Known for its camouflage and the male bird?s extraordinary ?drumming? display ? made by diving with outer tail feathers outstretched to create a low whirring sound ? the common snipe has long been a favourite of shooters both as a quarry species and as an indicator of good biodiversity.
The Game Conservancy Trust?s (GCT) Dr Andrew Hoodless, the scientist responsible for much of the research work sponsored by the Shooting Times? Woodcock Club, has recently completed a scientific paper due to be published next month. The common snipe is renowned as one of Britain?s hardest wader species to count when breeding because the birds are so inconspicuous.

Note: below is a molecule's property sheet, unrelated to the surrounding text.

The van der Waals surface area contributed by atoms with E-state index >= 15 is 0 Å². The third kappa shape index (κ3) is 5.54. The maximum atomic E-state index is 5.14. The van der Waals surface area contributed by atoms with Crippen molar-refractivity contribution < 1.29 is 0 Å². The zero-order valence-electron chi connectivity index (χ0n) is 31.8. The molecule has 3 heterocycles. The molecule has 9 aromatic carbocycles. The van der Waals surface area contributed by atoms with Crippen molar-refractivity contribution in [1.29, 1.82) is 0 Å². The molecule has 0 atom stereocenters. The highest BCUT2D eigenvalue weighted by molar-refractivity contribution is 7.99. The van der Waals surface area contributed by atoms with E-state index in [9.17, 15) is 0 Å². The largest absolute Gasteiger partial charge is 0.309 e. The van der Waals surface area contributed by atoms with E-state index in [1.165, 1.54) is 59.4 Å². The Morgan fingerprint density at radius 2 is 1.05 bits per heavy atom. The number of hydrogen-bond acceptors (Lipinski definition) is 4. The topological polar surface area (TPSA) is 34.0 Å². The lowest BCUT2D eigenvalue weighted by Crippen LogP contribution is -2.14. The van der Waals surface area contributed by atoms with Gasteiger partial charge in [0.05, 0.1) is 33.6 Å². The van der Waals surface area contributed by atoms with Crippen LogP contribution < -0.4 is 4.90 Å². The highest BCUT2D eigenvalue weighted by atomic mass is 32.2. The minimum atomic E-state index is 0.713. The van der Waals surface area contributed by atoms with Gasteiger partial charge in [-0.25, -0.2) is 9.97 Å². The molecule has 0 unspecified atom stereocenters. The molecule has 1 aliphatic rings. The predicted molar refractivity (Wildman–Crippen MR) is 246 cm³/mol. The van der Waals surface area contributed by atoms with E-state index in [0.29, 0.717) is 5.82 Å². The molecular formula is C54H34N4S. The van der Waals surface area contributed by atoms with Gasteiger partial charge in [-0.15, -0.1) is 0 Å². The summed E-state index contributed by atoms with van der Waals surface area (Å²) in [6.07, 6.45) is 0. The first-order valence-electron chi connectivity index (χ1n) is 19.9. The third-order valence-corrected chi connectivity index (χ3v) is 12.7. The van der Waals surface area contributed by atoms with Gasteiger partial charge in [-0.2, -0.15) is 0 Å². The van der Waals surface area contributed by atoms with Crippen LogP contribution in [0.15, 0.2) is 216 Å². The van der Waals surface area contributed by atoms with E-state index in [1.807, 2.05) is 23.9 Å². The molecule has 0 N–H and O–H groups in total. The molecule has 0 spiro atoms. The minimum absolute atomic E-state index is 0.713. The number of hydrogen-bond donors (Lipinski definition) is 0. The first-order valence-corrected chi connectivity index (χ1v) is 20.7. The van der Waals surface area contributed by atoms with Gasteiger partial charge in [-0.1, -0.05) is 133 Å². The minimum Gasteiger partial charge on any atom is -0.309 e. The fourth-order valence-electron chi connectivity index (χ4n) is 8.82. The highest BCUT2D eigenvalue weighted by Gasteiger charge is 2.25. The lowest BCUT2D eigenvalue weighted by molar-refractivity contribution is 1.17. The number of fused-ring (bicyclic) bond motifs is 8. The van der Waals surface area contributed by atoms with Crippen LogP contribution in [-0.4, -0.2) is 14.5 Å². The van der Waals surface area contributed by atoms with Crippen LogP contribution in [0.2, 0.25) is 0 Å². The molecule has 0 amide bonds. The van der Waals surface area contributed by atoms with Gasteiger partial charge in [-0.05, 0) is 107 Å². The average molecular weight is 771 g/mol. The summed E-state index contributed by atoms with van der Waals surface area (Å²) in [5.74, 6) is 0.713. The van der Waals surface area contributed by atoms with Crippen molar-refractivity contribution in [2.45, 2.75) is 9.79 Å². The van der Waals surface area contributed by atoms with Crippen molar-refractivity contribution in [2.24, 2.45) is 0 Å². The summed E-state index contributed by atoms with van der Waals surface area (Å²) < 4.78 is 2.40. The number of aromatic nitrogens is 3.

Dr Hoodless said: ?In lowland Britain, we know that the species has declined by about 62 per cent over the past 20 years, due to the loss or deterioration of its wetland habitats,? added Dr Hoodless, ?however, we are much less clear about their status in the uplands. It is thought that breeding snipe are more widespread and numerous in northern Britain, but there is some evidence of declines on upland marginal grasslands, probably due to agricultural improvement. However, use of moorland habitats by snipe remains poorly understood.?